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You’ve just drafted a handful of benefit-driven headlines for your next space ad. You’ve picked out two or three that look fairly promising.

But each…just seems to lack something.

You’re wondering to yourself, “Will any of these really work? Can I be sure? How could I make them better?”

Well, just keep reading and you’ll never have to ask those questions again. I’m about to introduce you to a proven 4-point process for turning any ordinary headline into a response-driving, blockbuster headline.

Plus, I’m going to give you another list of proven formulas (different from last month’s) for quickly coming up with powerful headline ideas.

Why you need a hard-working headline

Your prospect has just sent off an important proposal. Now he’s got 10 minutes before his weekly staff meeting. He picks up the trade journal that’s been waiting for him in his inbox the past four days. He begins leafing through it. He comes to the page with your ad.

You now have 3 seconds to capture his attention.

Remember, your prospect’s in a hurry. He wants to dismiss your ad and move on. He’s only going to read things that seem important to him.

Plus, there’s another factor working against you. Your prospect is bombarded by hundreds of sales messages every day. And he’s seem most of them before. So, like the rest of us, he’s trained himself make a quick decision on whether or not to read your advertisement.

His brain wants to categorize information – so he can make that quick decision. Bill Bonner, president of Agora Publishing, calls this tendency the Categorical Imperative. It means that if your ad looks similar to others your reader has seen, his subconscious mind will quickly say, “Oh, this is just another one of those…”, and prod him to move on.

And studies show he’ll base that decision largely on your headline. As advertising legend David Ogilvy pointed out, “On the average, five times as many people read the headlines as read the body copy.”

So how do you make sure your headline will break through the clutter and grab your prospect’s attention?

A 4-Point Plan for Crafting Killer Headlines

Master copywriter, marketing consultant and entrepreneur Michael Masterson has identified four ‘ingredients’ that make for powerful headlines. He calls his formula ‘The Four U’s’ – because powerful headlines are useful, unique, ultra-specific and urgent.

Let’s look at each of these four ingredients briefly. Then I’ll show you an example of how to use them.

Useful. As we discussed last month, the best headlines are those that offer your prospect some kind of benefit. You want to appeal to his self interest. You want to answer his subconscious question, “What’s in it for me?”, immediately.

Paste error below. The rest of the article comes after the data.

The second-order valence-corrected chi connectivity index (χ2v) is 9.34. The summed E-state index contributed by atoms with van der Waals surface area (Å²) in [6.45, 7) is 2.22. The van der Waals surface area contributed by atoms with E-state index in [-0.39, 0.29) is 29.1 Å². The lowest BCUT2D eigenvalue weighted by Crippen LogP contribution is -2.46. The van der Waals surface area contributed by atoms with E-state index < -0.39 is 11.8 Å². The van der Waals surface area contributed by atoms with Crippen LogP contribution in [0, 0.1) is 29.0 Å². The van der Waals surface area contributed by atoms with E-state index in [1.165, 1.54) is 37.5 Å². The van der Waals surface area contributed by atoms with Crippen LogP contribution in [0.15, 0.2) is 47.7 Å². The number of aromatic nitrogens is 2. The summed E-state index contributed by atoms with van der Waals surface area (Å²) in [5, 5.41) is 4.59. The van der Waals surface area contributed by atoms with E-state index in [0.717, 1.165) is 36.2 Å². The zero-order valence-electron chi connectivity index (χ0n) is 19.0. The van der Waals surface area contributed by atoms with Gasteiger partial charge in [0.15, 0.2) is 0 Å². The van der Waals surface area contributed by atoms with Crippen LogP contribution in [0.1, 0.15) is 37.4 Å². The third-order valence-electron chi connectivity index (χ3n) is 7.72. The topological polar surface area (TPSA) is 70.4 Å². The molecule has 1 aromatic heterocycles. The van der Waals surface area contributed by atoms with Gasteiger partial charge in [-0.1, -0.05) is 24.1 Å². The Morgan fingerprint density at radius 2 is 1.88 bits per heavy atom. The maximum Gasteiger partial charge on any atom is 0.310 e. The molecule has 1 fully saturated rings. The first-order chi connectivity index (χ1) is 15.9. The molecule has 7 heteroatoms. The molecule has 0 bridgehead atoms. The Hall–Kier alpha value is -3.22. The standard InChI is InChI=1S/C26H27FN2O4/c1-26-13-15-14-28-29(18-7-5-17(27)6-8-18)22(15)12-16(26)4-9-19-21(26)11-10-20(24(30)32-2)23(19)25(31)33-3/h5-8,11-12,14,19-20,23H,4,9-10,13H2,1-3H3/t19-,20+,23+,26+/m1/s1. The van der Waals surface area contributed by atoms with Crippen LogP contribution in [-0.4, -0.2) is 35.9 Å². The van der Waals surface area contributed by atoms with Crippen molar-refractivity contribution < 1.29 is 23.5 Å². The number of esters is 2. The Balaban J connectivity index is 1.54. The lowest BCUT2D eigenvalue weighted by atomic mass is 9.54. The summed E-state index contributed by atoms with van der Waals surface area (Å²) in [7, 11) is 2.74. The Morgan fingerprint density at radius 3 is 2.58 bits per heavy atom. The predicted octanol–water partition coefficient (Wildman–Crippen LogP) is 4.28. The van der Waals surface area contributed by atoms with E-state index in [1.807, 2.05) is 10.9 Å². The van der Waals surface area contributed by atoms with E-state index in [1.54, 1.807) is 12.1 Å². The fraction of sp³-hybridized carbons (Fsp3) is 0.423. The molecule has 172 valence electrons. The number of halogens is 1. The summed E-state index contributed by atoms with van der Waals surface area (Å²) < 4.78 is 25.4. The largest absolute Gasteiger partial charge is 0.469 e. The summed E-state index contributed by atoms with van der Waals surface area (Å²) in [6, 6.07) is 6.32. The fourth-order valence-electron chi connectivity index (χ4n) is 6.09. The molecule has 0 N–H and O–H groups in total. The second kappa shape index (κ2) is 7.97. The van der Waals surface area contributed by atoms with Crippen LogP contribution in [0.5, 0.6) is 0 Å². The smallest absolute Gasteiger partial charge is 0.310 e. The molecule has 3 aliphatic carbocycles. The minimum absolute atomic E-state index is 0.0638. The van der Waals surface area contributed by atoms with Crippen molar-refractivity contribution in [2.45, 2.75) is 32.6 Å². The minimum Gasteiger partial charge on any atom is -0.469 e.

Unique. A powerful headline says something new. Or, if it says something the reader has heard before, it says it in a fresh, new way.

Uniqueness helps you get around your reader’s Categorical Imperative filter. By saying something new to your reader, or in a way he’s never encountered, you stymie his brain’s ability to categorize it immediately. This creates intrigue and draws him into your copy.

Ultra-specific. Fine details also create intrigue. And credibility as well.

If you just say your product is “the best” or your company is “the world leader”, it sounds like hype – you offer the reader no reason to believe your claim. But if you say your product “reduces vibration by up to 53%”, or “extends MTBF by a 75% or more”, you’ve made a statement of fact – and you’ve implied you’ll reveal evidence to back it up. Details in the headline give your prospect specific reasons to delve into your copy.

Urgent. Adding urgency means giving the reader a reason to act now rather than later.

If your headline makes an offer, you can create urgency by adding a deadline, or noting supply limitations. “Offer ends May 30”, “for the next 60 days”, “to the next 50 customers” and “while supplies last” are examples of urgency elements.

In B2B, urgency is often induced by warning of potential loss of productivity, ROI, sales, precision, effectiveness, opportunity, etc., if the prospect fails to adopt your solution or chooses one of your competitors’.

Urgency can also be expressed in terms of savings or profits that can be accumulated over time using your product or service. For example: “After over half a million hours of air using AVBLEND, we’ve had no premature camshaft failures.

Applying the Four U’s

The Four U’s technique works best when it’s used to strengthen and refine a headline – after you’ve come up with the initial idea. And the best way to show how you how to use it is to work through an example.

Let’s say you’re selling a new lubricant specifically formulated for high-speed machine tools. It’s primary advantage is that it makes these expensive tools last far longer than any other lubricant currently on the market. You want to get that benefit across to your reader immediately. And the basic headline idea you’ve come up with is:

New High-Tech Lubricant Makes Machine Tool Parts Last Far Longer